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Food Allergy Resources

Management And Safety Tips

Here is a list of organizations dedicated to helping you learn about managing your food allergies and intolerances.

American Academy of Asthma, Allergy, and Immunology (AAAAI)

The American Academy of Allergy, Asthma & Immunology (AAAAI) is a membership organization of more than 7,000 allergists/immunologists in the United States, Canada, and various other countries. The AAAAI is patients trusted resource for allergies, asthma, and immune deficiency disorders. Their membership includes allergists/immunologists, other medical specialists, allied health, and related healthcare professionals—all with a particular interest in researching and treating allergic and immunologic diseases.

The American College of Allergy, Asthma & Immunology (ACAAI)

The American College of Allergy, Asthma & Immunology is a professional medical organization of more than 6,000 allergists-immunologists and allied health professionals. ACAAI allergists are board-certified physicians trained to diagnose allergies and asthma, administer immunotherapy, and provide patients with the best treatment outcomes.

If you have food allergies or intolerances and love Korean food, check out the Korean Convenience app!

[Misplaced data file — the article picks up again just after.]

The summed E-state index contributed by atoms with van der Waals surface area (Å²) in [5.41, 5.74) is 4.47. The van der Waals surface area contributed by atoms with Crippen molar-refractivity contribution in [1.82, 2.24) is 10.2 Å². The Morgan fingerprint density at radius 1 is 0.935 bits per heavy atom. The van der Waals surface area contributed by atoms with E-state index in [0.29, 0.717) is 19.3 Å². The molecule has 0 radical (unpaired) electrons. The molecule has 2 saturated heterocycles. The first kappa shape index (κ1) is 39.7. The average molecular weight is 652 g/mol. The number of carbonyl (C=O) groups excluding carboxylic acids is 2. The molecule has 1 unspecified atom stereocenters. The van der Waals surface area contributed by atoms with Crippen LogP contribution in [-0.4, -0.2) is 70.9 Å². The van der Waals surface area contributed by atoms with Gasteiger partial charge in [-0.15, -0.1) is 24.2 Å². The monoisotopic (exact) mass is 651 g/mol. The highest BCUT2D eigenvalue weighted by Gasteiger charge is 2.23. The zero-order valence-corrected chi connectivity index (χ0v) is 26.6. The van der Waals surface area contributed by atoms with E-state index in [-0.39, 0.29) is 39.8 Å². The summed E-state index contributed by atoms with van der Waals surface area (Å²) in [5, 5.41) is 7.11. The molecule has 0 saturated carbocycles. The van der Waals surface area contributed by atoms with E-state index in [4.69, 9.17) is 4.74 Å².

Asthma and Allergy Foundation of America (AAFA)

The Asthma and Allergy Foundation of America (AAFA), a not-for-profit organization founded in 1953, is the leading patient organization for people with asthma and allergies and the world’s oldest patient group.

Food Allergy and Anaphylaxis Team (FAACT)

A nonprofit with a mission to educate, advocate, and raise awareness for all individuals and families affected by food allergies and life-threatening anaphylaxis.

Food Allergy Research and Education (FARE)

The world’s largest non-profit organization is dedicated to food allergy awareness, education, research, and advocacy; the group provides information, programs, and resources about food allergies and anaphylaxis.

National Institute of Allergy and Infectious Diseases
NIAID’s mission is to conduct and support basic and applied research to understand better, treat, and ultimately prevent infectious, immunologic, and allergic diseases. For more than 60 years, NIAID research has led to new therapies, vaccines, diagnostic tests, and other technologies that have improved the health of millions of people in the United States and worldwide.

The MedicAlert Foundation offers 24/7 protection to medical first responders and your family that a medical emergency has taken place.  The Medic Alert Foundation helps protect individuals with life-threatening allergies and asthma conditions.  They’re a nonprofit that has been saving and protecting lives since its founding in 1956.